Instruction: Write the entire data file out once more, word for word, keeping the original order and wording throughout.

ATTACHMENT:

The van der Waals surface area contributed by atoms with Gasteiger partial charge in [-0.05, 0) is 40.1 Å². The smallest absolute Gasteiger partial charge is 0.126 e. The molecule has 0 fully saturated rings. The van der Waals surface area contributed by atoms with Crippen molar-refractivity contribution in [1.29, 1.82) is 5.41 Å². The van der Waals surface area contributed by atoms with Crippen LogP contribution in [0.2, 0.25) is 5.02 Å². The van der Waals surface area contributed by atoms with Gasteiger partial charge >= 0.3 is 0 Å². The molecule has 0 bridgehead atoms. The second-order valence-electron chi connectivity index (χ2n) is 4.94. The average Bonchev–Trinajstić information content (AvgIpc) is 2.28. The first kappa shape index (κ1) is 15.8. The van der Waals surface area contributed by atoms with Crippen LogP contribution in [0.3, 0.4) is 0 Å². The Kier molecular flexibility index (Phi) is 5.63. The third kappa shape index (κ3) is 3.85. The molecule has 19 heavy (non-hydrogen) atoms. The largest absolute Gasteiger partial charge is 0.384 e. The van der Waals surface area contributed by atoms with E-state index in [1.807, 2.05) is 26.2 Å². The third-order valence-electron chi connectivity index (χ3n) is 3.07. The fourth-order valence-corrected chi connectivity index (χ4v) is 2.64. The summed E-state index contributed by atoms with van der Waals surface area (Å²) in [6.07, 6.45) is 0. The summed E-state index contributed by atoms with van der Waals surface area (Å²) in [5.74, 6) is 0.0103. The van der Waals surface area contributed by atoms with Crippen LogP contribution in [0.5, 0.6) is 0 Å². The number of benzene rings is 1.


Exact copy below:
The van der Waals surface area contributed by atoms with Gasteiger partial charge in [-0.05, 0) is 40.1 Å². The smallest absolute Gasteiger partial charge is 0.126 e. The molecule has 0 fully saturated rings. The van der Waals surface area contributed by atoms with Crippen molar-refractivity contribution in [1.29, 1.82) is 5.41 Å². The van der Waals surface area contributed by atoms with Crippen LogP contribution in [0.2, 0.25) is 5.02 Å². The van der Waals surface area contributed by atoms with Gasteiger partial charge >= 0.3 is 0 Å². The molecule has 0 bridgehead atoms. The second-order valence-electron chi connectivity index (χ2n) is 4.94. The average Bonchev–Trinajstić information content (AvgIpc) is 2.28. The first kappa shape index (κ1) is 15.8. The van der Waals surface area contributed by atoms with Crippen LogP contribution in [0.3, 0.4) is 0 Å². The Kier molecular flexibility index (Phi) is 5.63. The third kappa shape index (κ3) is 3.85. The molecule has 19 heavy (non-hydrogen) atoms. The largest absolute Gasteiger partial charge is 0.384 e. The van der Waals surface area contributed by atoms with E-state index in [1.807, 2.05) is 26.2 Å². The third-order valence-electron chi connectivity index (χ3n) is 3.07. The fourth-order valence-corrected chi connectivity index (χ4v) is 2.64. The summed E-state index contributed by atoms with van der Waals surface area (Å²) in [6.07, 6.45) is 0. The summed E-state index contributed by atoms with van der Waals surface area (Å²) in [5.74, 6) is 0.0103. The van der Waals surface area contributed by atoms with Crippen LogP contribution in [0.5, 0.6) is 0 Å². The number of benzene rings is 1.